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Thursday, September 25, 2014

Which languages support logic programming?

In this article we discuss about the languages supporting the logic programming. There are many such languages and we divide them in to the following two categories:
- Prolog programming language family
- Functional logic programming languages

First we shall discuss some languages falling under the first category:
1. Algebraic logic functional programming language or ALF: Combines the techniques of both the logic programming techniques and the functional programming techniques. This language is based on the horn clause logic. The resolution rules for solving the literals and evaluating the functions form the foundation for the operational semantics of this language. It follows a left – most inner – most narrowing strategy for reducing the number of steps in solving a problem. Thus, these operational semantics are much more efficient and powerful than those produced by the resolution strategy of prolog.
2. Alice ML: This programming language was designed at the Saarland University and is actually a standard ML dialect. But it has the support for concurrency (this includes distributed computing as well as multithreading), lazy evaluation, constraint programming etc. this language uses a relation concept called “promise” according to which a future value provided by one thread will be computed to another thread. Thus data flow synchronization is possible in Alice ML by use of future typed variables and promise concept.
3. Ciao
4. Curry
5. Leda: It stands for ‘library of efficient data types and algorithms’ and is a multi – paradigm – programming language. The language is used for mixing the features of logic based, object based, functional and imperative programming in to one.
6. Mercury
7. Metal
8. Mozart
9. Oz: This one is another multi – paradigm programming language for the purpose of programming language education. It was developed in the year of 1991 at the Swedish institute of computer science. A primary example of Oz implementation is the Mozart Programming system. The system comes with an open source language and supports many platforms including Microsoft windows, mac os x, Linux, Unix etc.
10. Visual prolog

Now we shall see the second category of languages i.e., the functional logic programming languages:
1. B – prolog: This is the high – level implementation of the prolog and has some additional features such as the event handling rules, matching clauses, arrays, declarative loops, tabling, constraint solving etc. it was developed in 1994 and now is a popular CLP system. Though B – prolog is a commercial product, it comes free for research purposes. A clause in which the input/ output unifications and the determinacy are denoted in an explicit way is called a matching clause.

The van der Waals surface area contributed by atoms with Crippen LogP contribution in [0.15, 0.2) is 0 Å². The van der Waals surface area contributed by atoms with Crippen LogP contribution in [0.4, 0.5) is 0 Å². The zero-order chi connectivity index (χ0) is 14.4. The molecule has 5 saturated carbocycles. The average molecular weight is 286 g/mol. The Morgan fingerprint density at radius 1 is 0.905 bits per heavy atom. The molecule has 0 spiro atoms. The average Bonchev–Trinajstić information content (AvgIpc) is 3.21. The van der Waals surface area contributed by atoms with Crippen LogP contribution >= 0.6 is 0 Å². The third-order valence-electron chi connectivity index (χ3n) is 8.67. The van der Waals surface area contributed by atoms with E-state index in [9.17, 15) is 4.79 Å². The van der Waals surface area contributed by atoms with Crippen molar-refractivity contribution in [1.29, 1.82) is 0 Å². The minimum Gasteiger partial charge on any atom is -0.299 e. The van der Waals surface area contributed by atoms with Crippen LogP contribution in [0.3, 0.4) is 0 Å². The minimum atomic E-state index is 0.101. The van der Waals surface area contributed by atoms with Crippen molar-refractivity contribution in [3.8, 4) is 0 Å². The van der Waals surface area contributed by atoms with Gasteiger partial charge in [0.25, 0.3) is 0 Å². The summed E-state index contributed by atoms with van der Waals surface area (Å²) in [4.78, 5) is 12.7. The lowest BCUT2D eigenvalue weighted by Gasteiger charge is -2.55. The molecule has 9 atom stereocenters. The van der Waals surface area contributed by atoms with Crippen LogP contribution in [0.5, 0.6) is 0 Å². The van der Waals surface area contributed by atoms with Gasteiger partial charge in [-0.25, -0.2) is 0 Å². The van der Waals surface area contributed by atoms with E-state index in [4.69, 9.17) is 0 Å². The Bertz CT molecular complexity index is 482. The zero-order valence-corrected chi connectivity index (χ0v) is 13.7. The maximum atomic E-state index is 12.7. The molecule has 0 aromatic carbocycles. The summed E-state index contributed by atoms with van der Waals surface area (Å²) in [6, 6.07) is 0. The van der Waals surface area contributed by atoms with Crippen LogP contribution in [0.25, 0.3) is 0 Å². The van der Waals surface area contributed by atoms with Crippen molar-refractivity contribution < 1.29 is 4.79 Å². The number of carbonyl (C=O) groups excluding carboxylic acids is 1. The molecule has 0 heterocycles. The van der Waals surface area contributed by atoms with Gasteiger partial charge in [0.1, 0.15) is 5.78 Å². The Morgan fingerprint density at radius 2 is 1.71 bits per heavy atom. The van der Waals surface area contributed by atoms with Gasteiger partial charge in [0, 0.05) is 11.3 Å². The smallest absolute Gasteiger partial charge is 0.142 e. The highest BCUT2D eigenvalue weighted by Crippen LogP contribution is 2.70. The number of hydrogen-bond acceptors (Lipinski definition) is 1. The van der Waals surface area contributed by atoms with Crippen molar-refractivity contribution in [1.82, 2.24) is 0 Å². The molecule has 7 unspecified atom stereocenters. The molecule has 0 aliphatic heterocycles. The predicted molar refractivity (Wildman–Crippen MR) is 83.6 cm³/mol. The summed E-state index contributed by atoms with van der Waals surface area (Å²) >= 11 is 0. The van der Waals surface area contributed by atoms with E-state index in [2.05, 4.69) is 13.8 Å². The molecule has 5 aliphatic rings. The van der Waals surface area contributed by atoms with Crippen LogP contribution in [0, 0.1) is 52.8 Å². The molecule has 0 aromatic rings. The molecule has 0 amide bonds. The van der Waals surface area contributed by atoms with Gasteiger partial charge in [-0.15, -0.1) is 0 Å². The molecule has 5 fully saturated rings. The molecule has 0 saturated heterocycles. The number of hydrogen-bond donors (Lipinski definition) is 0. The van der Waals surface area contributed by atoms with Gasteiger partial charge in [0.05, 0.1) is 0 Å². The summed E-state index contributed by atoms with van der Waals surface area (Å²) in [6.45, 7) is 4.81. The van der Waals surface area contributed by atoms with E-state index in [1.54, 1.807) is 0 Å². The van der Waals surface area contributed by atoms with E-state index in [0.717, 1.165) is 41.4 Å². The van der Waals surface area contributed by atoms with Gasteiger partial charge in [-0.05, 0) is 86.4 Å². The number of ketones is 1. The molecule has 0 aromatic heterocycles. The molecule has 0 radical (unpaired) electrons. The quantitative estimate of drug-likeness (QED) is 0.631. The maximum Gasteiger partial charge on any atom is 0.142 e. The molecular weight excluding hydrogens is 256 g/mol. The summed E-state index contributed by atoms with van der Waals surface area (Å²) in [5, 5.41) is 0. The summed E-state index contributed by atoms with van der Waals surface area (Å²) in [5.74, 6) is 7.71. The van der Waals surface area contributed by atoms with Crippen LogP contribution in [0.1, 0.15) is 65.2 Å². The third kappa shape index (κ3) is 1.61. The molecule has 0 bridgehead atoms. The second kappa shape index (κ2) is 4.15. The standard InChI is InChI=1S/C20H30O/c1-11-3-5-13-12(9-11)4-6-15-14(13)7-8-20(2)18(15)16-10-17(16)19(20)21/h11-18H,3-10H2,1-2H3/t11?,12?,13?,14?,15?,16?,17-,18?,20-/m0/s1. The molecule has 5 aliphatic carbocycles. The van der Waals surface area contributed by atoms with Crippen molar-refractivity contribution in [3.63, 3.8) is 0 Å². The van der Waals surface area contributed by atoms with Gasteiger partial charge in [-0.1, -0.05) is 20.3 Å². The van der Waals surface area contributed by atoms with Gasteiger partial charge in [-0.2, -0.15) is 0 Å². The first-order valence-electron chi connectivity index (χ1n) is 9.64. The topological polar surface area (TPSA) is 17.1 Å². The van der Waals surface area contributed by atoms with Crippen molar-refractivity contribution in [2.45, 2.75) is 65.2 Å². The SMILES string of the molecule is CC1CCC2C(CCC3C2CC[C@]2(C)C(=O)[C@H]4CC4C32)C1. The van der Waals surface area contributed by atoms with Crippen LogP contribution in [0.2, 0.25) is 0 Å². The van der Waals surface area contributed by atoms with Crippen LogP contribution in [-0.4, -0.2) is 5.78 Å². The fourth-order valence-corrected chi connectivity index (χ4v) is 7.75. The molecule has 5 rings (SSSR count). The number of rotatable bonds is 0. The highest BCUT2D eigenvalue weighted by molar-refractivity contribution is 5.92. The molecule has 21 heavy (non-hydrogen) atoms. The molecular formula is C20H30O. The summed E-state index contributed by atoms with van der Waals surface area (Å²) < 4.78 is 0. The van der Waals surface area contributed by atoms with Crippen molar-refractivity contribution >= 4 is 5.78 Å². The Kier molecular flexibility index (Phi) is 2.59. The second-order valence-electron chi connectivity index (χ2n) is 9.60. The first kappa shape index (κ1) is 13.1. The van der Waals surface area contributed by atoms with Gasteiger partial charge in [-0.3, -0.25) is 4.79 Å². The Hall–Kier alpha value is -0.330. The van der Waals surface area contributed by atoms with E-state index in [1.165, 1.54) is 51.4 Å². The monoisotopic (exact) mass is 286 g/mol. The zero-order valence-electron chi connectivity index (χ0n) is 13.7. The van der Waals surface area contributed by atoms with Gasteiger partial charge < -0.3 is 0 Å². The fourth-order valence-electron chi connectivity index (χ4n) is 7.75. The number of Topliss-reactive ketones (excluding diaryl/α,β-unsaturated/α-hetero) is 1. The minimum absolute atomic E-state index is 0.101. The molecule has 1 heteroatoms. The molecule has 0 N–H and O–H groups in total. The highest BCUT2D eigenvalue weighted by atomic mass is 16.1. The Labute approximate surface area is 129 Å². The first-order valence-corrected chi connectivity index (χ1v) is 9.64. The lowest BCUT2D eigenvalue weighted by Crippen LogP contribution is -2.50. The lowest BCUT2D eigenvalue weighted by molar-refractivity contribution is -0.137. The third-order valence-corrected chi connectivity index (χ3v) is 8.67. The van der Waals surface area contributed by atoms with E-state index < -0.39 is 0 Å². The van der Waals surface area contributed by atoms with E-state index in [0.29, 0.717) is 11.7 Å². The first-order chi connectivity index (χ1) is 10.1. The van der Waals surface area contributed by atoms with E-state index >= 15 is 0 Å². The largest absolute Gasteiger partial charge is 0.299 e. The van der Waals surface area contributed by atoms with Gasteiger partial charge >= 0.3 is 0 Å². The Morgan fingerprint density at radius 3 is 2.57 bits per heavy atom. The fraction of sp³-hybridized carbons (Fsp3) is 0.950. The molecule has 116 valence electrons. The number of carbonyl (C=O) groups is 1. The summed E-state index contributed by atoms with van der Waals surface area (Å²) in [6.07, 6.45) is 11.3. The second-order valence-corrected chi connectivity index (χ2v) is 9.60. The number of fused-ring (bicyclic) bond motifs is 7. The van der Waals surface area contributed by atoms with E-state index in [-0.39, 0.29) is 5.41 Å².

The matching clauses are translated in to the respective trees by the compiler and indexes are generated. This compilation is easier when compared to the compilation of the normal clauses in prolog. B – prolog overcomes the absence of active sub goals programming facility in prolog by introducing the action rules or AR which is a powerful but simple language for serving this purpose. The sub –goals are called agents. Activation of an agent is followed by the execution of an action. The CHIP system heavily affected the finite domain solver of B – prolog.  For creating arrays, a built – in is provided by B – prolog called new_array(X, Dims) where x stands for uninitialized variable and Dims for positive integers for specifying the array dimensions.
2. Eclipse
3. GNU prolog
4. Jprolog
5. KL0 and KL1
6. Logtalk
7. Objlog: This one is a frame based language that combines two things: Prolog II and object from CNRS.
8. Prolog
9. Prolog++
10. Strawberry prolog
11. Tuprolog
12. Visual prolog
13. YAP

What is a programming paradigm?

The fundamental style in which you design and write computer programs is called a programming paradigm. It’s the way you build the elements and structures of your programs. Presently we have the following 6 kinds of programming paradigms:
- Imperative
- Declarative
- Functional
- Object – oriented
- Logic
- Symbolic

Just as the different methodologies define the software engineering, different paradigms define the programming languages. Different languages are designed for supporting different paradigms. For example,
- Object oriented paradigm is adopted by smalltalk
- Functional programming is adopted by Haskell

Though there are certain programming languages that support only one kind of paradigm, there are many others that can work with multiple paradigms. Examples are:
- Object pascal
- C++
- Java
- C#
- Scala
- Visual basic
- Common lisp
- Scheme
- Perl
- Python
- Ruby
- Oz
- F#

The pascal and C++ programs can either be purely object oriented or purely procedural or may contain features of both. It is up to the programmers, how they want to use the paradigms. In object oriented programming, the program is considered as a collection of objects that can interact with each other. Whereas, in functional programming the program is considered as a sequence of the evaluations of stateless functions.
The process – oriented programming helps in designing the programs as a set of processes running concurrently in systems with multiple processors. The shared data structures are used by these processes. Some techniques are allowed by programming paradigms while others are forbidden. For example, the use of side effects is forbidden while using pure functional programming. The use of the dangerous goto statement is not allowed in structured programming. Because of this the modern programming paradigms are considered to be overly strict when compared to their older counterparts.